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No break as school crams for opening
Gulf Trace is ready for students, thanks to a nonstop effort.
By JEFFREY S. SOLOCHEK, Times Staff writer
Published January 6, 2008
Library consultant Sandy Nelson helps make an inventory of books being stacked on shelves Thursday as workers put the finishing touches on Gulf Trace Elementary School in Holiday.
[Stephen J. Coddington | Times]
HOLIDAY - Five days remained in winter break.
Most Pasco County schools sat in stony silence.
But not Gulf Trace Elementary School.
More than 40 construction workers and 20 teachers, custodians and aides are busily putting the finishing touches on the brand new school, getting it ready for its grand opening with students on Tuesday. Last semester, the 250 children attended classes in portables on the Trinity Elementary campus, about 6 miles away.
"I am unpacking my portable and putting it in this glorious room," intermediate-level teacher Brandy Way said Thursday morning, country music twanging from her CD player as she pulled books out of boxes. "I have so much space now. Mentally, I've been dreaming about this day. I would go to sleep thinking, 'Okay, which corner is going to be my reading corner?'"
Food and nutrition services manager Sandy Saroukos sounded equally excited about the new digs as she and her team unpacked, washed and put away every piece of kitchen equipment in the sparkling, stainless-steel-laden cafeteria.
"It's new. New," Saroukos said with a gleeful laugh. "We're just having too much fun. I can't wait until Tuesday. We get all our kids."
Officially, they were on vacation. As in, not required to be at school.
But principal Hope Schooler left the campus open all week, plus Saturday and Monday, so that folks who wanted to prepare for the first day of the new school could do so. On Wednesday, about 80 percent of the staff showed up, with a smaller number the next day.
"They've got to set up their rooms all over again," Schooler said. "They've got to make sure they have everything set up for the children."
Though the $14.6-million project was what they call "substantially complete" - even buildings 5 and 6, not scheduled to be ready until March, were set to open - many items remained on the to-do list.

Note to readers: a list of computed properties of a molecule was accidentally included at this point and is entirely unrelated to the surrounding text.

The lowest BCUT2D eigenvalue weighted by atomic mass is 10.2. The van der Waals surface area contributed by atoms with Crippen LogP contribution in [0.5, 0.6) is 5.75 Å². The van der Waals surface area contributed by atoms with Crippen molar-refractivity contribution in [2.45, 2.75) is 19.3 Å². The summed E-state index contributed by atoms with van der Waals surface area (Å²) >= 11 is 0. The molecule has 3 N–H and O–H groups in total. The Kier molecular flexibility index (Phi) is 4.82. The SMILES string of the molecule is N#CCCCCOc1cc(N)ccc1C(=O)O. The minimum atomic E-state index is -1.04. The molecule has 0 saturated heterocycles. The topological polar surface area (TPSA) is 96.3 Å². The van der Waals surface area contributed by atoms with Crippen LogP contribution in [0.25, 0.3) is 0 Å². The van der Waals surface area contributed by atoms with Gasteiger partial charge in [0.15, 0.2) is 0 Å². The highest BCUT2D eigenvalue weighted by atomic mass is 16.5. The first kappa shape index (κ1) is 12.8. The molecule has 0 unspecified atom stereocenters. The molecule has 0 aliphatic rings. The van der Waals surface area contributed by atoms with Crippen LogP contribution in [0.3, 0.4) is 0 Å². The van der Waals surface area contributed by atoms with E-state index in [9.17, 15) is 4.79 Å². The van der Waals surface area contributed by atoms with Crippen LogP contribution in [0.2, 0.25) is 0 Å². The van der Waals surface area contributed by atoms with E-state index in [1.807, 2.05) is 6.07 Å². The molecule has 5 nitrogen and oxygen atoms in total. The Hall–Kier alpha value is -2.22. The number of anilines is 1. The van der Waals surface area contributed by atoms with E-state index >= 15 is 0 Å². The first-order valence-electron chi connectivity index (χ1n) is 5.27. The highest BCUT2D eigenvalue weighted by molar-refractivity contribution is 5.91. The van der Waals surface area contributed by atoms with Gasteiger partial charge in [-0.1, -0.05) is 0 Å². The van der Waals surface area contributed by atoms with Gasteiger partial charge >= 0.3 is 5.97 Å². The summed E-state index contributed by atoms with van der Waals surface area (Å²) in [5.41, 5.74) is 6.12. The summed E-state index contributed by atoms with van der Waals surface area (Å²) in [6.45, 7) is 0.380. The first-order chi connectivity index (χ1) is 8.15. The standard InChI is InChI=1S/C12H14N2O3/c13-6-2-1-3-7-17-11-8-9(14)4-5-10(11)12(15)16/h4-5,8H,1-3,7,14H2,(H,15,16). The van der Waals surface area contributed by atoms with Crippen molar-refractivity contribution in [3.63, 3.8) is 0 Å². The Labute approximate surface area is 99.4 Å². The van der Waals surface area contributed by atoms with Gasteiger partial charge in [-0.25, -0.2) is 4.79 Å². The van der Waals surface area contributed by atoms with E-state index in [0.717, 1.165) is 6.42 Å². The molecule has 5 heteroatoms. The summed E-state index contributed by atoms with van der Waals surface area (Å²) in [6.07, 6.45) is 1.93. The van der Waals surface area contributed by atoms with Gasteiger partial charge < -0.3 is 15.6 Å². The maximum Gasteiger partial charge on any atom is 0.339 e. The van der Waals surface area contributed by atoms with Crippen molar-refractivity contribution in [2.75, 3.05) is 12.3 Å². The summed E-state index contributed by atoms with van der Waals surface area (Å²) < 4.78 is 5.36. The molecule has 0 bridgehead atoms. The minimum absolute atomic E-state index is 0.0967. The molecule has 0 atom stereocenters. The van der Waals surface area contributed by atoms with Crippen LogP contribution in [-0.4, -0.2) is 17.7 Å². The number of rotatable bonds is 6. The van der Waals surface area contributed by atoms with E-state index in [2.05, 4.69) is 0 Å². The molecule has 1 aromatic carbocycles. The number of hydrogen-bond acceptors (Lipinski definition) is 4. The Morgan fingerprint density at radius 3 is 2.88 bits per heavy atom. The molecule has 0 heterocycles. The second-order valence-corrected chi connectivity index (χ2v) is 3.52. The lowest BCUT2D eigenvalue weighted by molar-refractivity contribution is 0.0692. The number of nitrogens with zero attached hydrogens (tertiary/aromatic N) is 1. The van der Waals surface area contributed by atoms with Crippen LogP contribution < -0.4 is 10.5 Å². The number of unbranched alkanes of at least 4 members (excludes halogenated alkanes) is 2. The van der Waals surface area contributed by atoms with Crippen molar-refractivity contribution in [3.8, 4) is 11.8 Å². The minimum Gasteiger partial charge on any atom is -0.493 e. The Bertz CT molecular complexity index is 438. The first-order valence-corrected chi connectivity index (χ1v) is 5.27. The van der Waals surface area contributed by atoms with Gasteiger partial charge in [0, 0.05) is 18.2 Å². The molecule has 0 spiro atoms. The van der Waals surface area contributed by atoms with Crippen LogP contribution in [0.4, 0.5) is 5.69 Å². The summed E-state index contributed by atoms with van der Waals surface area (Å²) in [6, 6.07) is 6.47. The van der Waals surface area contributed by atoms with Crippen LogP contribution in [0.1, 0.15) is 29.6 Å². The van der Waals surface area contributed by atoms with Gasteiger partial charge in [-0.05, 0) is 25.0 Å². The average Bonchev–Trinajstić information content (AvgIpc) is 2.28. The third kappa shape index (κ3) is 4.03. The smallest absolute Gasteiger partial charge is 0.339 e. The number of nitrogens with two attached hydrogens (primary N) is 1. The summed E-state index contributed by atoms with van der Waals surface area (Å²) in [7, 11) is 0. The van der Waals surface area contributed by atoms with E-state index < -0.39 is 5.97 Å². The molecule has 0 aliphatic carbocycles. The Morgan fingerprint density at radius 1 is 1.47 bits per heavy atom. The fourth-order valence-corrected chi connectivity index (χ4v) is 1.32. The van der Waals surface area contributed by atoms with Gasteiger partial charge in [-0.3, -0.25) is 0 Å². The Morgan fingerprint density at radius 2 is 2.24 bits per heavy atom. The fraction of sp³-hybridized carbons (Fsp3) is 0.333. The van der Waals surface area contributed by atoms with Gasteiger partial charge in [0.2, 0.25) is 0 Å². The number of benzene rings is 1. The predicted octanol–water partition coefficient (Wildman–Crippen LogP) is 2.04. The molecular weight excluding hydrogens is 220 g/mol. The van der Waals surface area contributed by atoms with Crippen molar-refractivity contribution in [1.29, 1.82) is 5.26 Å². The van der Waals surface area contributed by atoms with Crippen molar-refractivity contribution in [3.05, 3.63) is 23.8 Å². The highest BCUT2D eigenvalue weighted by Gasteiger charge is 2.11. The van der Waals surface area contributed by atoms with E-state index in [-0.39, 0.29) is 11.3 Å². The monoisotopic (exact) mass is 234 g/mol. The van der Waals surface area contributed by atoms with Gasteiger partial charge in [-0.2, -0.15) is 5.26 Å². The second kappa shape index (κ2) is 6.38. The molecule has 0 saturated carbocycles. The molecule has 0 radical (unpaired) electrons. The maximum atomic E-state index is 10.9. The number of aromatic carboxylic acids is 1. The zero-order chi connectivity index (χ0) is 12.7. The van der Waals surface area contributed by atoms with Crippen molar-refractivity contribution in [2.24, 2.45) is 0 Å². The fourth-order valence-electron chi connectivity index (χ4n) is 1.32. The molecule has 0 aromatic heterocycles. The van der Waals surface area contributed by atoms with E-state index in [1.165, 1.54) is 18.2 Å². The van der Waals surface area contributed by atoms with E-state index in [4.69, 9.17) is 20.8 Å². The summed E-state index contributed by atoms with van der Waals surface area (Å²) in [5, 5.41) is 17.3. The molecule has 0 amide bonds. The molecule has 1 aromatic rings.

Three guys were laying sod out back Thursday, while five others were hammering and sawing and welding away on the covered outdoor play area. A team of custodians was delivering desks and chairs to classrooms, while the media specialist and a group of helpers shelved newly delivered library books.
Inventory lists hung in each room, ready to be checked against the property that arrives.
Smaller but no less important, secretaries were making sure there's paper and pencils at the front desk. Portable toilets still dotted the campus.
And then there were two identical frames hanging in the main entry. They still featured that picture-perfect "family" that you throw away after you put in your own picture.
Portraits of Schooler and assistant principal Sara Calleja eventually will appear there - once someone finds their photos in one of the many moving boxes.
Schooler talked with education facility inspector Jon Shepherd about some of the remaining details that need to be completed as soon as possible. Like getting the school marquee posted. And persuading the county to put "school zone" signs out front - a couple of parents already have inquired about that.
The gates that funnel visitors to the front office aren't finished yet. The outdoor hand rails haven't been sanded down. And so it goes.
"I'm sure there will be more things," Schooler told Shepherd.
"There's a lot of little things to do on the site. There's no doubt," he responded. "It will all be coordinated and get done."
The workers remained hard at work Saturday, with a day off today and the last preparation day Monday. At 6 p.m. Monday, parents and students will get their first walk-through at the "school warming."
Classes begin Tuesday.
Jeffrey S. Solochek can be reached at email@example.com or 813 909-4614. For more education news, visit the Gradebook at blogs.tampabay.com/schools.